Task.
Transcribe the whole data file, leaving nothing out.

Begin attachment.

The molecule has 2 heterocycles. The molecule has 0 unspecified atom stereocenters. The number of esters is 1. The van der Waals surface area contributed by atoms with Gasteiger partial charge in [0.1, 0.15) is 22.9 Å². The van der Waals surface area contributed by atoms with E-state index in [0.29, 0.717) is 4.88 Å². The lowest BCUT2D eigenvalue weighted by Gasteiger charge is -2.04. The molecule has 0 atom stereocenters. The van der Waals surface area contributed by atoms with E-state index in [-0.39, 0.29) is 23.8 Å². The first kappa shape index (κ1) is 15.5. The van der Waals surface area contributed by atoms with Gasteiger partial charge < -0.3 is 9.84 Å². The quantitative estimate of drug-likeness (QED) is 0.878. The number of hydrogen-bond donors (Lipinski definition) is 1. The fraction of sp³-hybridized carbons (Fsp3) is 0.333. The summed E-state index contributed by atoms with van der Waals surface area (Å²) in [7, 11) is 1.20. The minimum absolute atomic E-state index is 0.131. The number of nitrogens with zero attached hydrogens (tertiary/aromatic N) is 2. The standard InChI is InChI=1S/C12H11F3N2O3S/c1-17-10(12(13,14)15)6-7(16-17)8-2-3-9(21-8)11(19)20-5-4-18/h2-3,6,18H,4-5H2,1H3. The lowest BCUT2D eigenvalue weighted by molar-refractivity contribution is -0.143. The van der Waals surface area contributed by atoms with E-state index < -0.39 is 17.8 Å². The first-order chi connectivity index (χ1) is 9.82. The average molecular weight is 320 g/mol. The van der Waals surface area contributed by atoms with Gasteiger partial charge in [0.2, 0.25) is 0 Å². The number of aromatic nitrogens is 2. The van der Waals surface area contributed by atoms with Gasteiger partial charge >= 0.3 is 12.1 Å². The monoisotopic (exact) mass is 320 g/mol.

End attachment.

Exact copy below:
The molecule has 2 heterocycles. The molecule has 0 unspecified atom stereocenters. The number of esters is 1. The van der Waals surface area contributed by atoms with Gasteiger partial charge in [0.1, 0.15) is 22.9 Å². The van der Waals surface area contributed by atoms with E-state index in [0.29, 0.717) is 4.88 Å². The lowest BCUT2D eigenvalue weighted by Gasteiger charge is -2.04. The molecule has 0 atom stereocenters. The van der Waals surface area contributed by atoms with E-state index in [-0.39, 0.29) is 23.8 Å². The first kappa shape index (κ1) is 15.5. The van der Waals surface area contributed by atoms with Gasteiger partial charge < -0.3 is 9.84 Å². The quantitative estimate of drug-likeness (QED) is 0.878. The number of hydrogen-bond donors (Lipinski definition) is 1. The fraction of sp³-hybridized carbons (Fsp3) is 0.333. The summed E-state index contributed by atoms with van der Waals surface area (Å²) in [7, 11) is 1.20. The minimum absolute atomic E-state index is 0.131. The number of nitrogens with zero attached hydrogens (tertiary/aromatic N) is 2. The standard InChI is InChI=1S/C12H11F3N2O3S/c1-17-10(12(13,14)15)6-7(16-17)8-2-3-9(21-8)11(19)20-5-4-18/h2-3,6,18H,4-5H2,1H3. The lowest BCUT2D eigenvalue weighted by molar-refractivity contribution is -0.143. The van der Waals surface area contributed by atoms with E-state index < -0.39 is 17.8 Å². The first-order chi connectivity index (χ1) is 9.82. The average molecular weight is 320 g/mol. The van der Waals surface area contributed by atoms with Gasteiger partial charge in [0.2, 0.25) is 0 Å². The number of aromatic nitrogens is 2. The van der Waals surface area contributed by atoms with Gasteiger partial charge >= 0.3 is 12.1 Å². The monoisotopic (exact) mass is 320 g/mol.